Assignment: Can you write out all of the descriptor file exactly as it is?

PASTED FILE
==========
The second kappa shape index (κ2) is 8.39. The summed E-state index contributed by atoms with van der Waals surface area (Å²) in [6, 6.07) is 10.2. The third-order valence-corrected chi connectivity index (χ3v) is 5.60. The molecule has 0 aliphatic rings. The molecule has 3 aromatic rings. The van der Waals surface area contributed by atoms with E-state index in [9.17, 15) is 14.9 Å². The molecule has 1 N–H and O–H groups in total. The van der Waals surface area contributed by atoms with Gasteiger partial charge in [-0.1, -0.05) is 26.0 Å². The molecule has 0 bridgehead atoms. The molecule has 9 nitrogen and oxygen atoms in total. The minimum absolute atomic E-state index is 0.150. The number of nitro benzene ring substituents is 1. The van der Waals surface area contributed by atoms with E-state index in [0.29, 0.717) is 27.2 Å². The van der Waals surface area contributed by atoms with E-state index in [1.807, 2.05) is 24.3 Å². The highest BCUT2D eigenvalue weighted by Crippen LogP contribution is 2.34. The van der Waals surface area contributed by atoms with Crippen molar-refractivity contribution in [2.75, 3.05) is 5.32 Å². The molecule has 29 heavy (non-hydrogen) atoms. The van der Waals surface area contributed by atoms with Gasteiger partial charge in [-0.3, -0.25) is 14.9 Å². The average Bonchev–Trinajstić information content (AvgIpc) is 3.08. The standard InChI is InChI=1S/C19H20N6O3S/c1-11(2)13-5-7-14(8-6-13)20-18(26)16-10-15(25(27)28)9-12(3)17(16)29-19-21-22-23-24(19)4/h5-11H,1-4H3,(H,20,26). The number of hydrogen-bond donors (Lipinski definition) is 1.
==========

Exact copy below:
The second kappa shape index (κ2) is 8.39. The summed E-state index contributed by atoms with van der Waals surface area (Å²) in [6, 6.07) is 10.2. The third-order valence-corrected chi connectivity index (χ3v) is 5.60. The molecule has 0 aliphatic rings. The molecule has 3 aromatic rings. The van der Waals surface area contributed by atoms with E-state index in [9.17, 15) is 14.9 Å². The molecule has 1 N–H and O–H groups in total. The van der Waals surface area contributed by atoms with Gasteiger partial charge in [-0.1, -0.05) is 26.0 Å². The molecule has 0 bridgehead atoms. The molecule has 9 nitrogen and oxygen atoms in total. The minimum absolute atomic E-state index is 0.150. The number of nitro benzene ring substituents is 1. The van der Waals surface area contributed by atoms with E-state index in [0.29, 0.717) is 27.2 Å². The van der Waals surface area contributed by atoms with E-state index in [1.807, 2.05) is 24.3 Å². The highest BCUT2D eigenvalue weighted by Crippen LogP contribution is 2.34. The van der Waals surface area contributed by atoms with Crippen molar-refractivity contribution in [2.75, 3.05) is 5.32 Å². The molecule has 29 heavy (non-hydrogen) atoms. The van der Waals surface area contributed by atoms with Gasteiger partial charge in [-0.3, -0.25) is 14.9 Å². The average Bonchev–Trinajstić information content (AvgIpc) is 3.08. The standard InChI is InChI=1S/C19H20N6O3S/c1-11(2)13-5-7-14(8-6-13)20-18(26)16-10-15(25(27)28)9-12(3)17(16)29-19-21-22-23-24(19)4/h5-11H,1-4H3,(H,20,26). The number of hydrogen-bond donors (Lipinski definition) is 1.